In a typical December, United Parcel Service, Inc.
(NYSE:UPS) and FedEx Corp.
(NYSE:FDX) see their volumes peak mid-month as folks wrap up their Christmas buying. Last year, however, the packages just kept coming. "More consumers shopped last-minute," said an analyst from NPD Group
, as events unfolded. "E-commerce shipments far exceeded peak projections," noted UPS during its quarterly earnings call. "Last-minute promotions by online retailers drove extraordinary volume growth leading up to Christmas."
The result was massive delays. Many presents spent the holiday in a warehouse rather than under a tree. In an email sent to customers on Christmas morning, Amazon, Inc.
(NASDAQ:AMZN) placed the blame squarely on the shipping companies
, noting that its own fulfillment centers were running on time. But the e-commerce giant issued a press release the very next day, congratulating itself on the more than 1 million Amazon Prime members it had signed up in the third week of December alone – a flood so great that it had to suspend enrollment
Could it be that free two-day shipping encourages people to procrastinate, creating bottlenecks like the one we saw late last year? FedEx Ground CEO Henry Maier suggested that this might be the case a week before the incident ever occurred. He remarked that
, "not only is e-commerce increasing our volumes during peak, it's making holiday volume spikes peakier…. Network expansion costs [have] increased to insure we have capacity for the forecast volume."
UPS made a similar announcement during its earnings call last month, saying that December's unexpected volume had resulted in "hiring and training costs, overtime hours, and additional weekend operations." To prevent a repeat, the shipper would have to "make appropriate investments such as facility expansions, process automation, job simplification, and acceleration of technology implementations."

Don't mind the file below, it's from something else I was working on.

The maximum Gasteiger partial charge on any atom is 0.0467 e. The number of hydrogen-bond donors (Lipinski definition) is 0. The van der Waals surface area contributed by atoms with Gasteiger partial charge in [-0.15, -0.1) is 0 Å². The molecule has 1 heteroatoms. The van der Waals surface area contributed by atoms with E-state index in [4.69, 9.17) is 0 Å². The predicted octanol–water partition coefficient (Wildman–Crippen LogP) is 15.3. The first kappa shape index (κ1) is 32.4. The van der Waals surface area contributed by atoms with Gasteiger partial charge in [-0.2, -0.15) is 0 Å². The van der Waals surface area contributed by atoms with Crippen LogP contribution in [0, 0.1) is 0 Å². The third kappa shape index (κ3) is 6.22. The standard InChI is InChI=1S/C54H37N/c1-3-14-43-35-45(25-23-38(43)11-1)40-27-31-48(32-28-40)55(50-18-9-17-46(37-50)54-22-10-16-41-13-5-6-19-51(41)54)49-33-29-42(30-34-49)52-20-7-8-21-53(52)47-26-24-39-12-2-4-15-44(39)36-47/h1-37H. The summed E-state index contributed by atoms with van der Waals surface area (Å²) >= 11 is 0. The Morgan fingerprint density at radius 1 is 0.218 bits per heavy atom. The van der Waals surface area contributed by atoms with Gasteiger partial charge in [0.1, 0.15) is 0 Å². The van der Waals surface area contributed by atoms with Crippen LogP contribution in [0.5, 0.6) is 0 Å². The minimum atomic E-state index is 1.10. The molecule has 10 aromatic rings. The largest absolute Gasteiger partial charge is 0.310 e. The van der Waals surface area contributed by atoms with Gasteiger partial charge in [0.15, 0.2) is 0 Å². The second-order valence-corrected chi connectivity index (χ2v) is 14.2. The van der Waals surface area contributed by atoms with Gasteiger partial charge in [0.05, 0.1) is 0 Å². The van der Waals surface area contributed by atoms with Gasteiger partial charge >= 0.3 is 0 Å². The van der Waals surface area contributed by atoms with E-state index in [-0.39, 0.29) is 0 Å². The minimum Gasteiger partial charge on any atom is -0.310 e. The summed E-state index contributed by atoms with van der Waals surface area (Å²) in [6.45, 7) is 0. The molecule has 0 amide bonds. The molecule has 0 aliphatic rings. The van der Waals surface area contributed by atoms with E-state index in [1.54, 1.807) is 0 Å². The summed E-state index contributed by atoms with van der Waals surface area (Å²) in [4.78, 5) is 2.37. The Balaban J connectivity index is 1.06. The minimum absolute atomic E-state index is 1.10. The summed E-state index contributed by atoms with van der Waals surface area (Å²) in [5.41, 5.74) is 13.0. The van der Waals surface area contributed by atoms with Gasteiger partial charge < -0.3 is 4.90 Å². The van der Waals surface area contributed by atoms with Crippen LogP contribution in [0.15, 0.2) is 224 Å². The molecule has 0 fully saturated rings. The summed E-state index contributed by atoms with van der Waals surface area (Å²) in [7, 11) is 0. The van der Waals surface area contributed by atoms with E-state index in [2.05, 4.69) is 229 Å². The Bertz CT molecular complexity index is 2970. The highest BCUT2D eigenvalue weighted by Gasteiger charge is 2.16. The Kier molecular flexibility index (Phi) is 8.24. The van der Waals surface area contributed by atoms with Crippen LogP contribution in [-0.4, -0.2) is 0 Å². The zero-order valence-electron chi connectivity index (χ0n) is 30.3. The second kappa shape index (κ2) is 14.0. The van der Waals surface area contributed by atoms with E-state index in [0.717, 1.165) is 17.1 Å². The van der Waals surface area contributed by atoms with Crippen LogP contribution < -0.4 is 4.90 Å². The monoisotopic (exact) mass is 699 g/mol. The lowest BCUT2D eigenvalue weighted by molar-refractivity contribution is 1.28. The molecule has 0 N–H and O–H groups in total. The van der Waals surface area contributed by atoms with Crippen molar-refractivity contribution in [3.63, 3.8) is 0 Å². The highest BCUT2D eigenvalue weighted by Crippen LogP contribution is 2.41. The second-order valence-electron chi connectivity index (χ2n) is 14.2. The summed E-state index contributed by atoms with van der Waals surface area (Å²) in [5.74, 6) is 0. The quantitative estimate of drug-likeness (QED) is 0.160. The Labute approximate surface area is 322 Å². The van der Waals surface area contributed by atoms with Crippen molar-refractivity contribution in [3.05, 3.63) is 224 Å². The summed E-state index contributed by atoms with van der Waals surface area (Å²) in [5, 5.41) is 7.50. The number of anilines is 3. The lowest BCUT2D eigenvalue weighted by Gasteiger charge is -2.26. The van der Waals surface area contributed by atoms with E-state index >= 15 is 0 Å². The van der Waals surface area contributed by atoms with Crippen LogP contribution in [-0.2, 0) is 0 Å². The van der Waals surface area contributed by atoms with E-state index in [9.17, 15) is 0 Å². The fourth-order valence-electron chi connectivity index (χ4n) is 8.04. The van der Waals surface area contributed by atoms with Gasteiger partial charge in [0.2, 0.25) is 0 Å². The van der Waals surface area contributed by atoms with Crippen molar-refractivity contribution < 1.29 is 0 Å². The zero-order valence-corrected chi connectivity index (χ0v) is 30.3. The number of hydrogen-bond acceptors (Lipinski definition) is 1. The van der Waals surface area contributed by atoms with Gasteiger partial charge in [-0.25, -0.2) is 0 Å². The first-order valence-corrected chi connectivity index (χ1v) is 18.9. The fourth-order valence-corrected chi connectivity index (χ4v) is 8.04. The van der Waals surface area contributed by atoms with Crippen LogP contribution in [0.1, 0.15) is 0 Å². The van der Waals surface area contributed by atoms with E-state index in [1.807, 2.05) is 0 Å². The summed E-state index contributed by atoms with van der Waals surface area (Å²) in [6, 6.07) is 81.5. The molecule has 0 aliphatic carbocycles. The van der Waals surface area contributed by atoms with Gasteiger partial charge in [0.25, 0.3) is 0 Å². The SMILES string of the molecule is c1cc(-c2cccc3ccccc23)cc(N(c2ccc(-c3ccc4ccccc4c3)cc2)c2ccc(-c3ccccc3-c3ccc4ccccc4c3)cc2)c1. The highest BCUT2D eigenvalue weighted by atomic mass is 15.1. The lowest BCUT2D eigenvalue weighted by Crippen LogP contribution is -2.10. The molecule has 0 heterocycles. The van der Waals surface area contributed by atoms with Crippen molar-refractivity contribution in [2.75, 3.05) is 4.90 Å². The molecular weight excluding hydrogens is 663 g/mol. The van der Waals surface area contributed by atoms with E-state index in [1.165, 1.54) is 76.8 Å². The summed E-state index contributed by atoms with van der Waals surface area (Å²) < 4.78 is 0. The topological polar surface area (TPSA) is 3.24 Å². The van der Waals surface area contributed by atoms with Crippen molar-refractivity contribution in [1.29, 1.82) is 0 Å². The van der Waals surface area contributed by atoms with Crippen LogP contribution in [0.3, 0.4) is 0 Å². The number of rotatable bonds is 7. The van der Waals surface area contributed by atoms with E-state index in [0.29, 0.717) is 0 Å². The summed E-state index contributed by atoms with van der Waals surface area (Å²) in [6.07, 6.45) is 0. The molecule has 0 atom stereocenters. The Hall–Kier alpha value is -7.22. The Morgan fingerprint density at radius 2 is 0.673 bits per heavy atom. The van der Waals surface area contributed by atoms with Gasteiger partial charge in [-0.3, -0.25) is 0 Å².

A representative from JPMorgan Chase & Co.
(NYSE:JPM) asked whether these costs would be passed on to customers (duh). UPS management demurred, but the analyst got his answer eight hours later, when Amazon held its own earnings call and announced that that Prime's annual fees could be going up, due to "the increased cost of fuel and transportation, as well as the increased usage amongst Prime members."
If e-commerce is changing the way we shop, it's also changing the way we ship, and creating inefficiencies that weren't present before. Unpredictable demand is just the tip of the iceberg. For years, UPS and FedEx have been raising rates, not because of higher fuel costs -- the price of diesel hasn't budged since 2011
-- but due to a more adverse mix of packages. Online retail and free shipping
have resulted in lighter, smaller boxes as consumers buy what they want when they want. A proliferation of distribution centers
means that these boxes are often being moved shorter distances, or even shipped in separate packages from different warehouses
The rub is that more of what we're paying for (or not paying for) is handling costs, and more of what we're shipping is cardboard and plastic bubbles.
These costs are coming back to bite Amazon. For every dollar of revenue the company earned in 2013, it paid out $0.09 for shipping – up from $0.07 in 2009. Meanwhile, Prime has grown at an exponential rate, with membership doubling last year from 10 to 20 million. That Amazon cited "increased usage" as a reason for a price hike would seem to imply that it's losing money on Prime orders. This would in turn imply that the free-shipping program is doing exactly what one would have expected it to do: encouraging wastefulness and subsidizing costly consumer behavior.
"At the end of the day, it's very expensive to deliver things to residences," says FedEx chairman Fred Smith. This is likely to become even truer as Amazon, Google Inc.
(NASDAQ:GOOG), and eBay Inc.
(NASDAQ:EBAY) experiment with new services like same-day delivery
, brick-and-mortar retailers like Wal-Mart Stores, Inc.
(NYSE:WMT) try to up their Web games, and e-commerce looms ever larger in the rate schedules of shipping companies.
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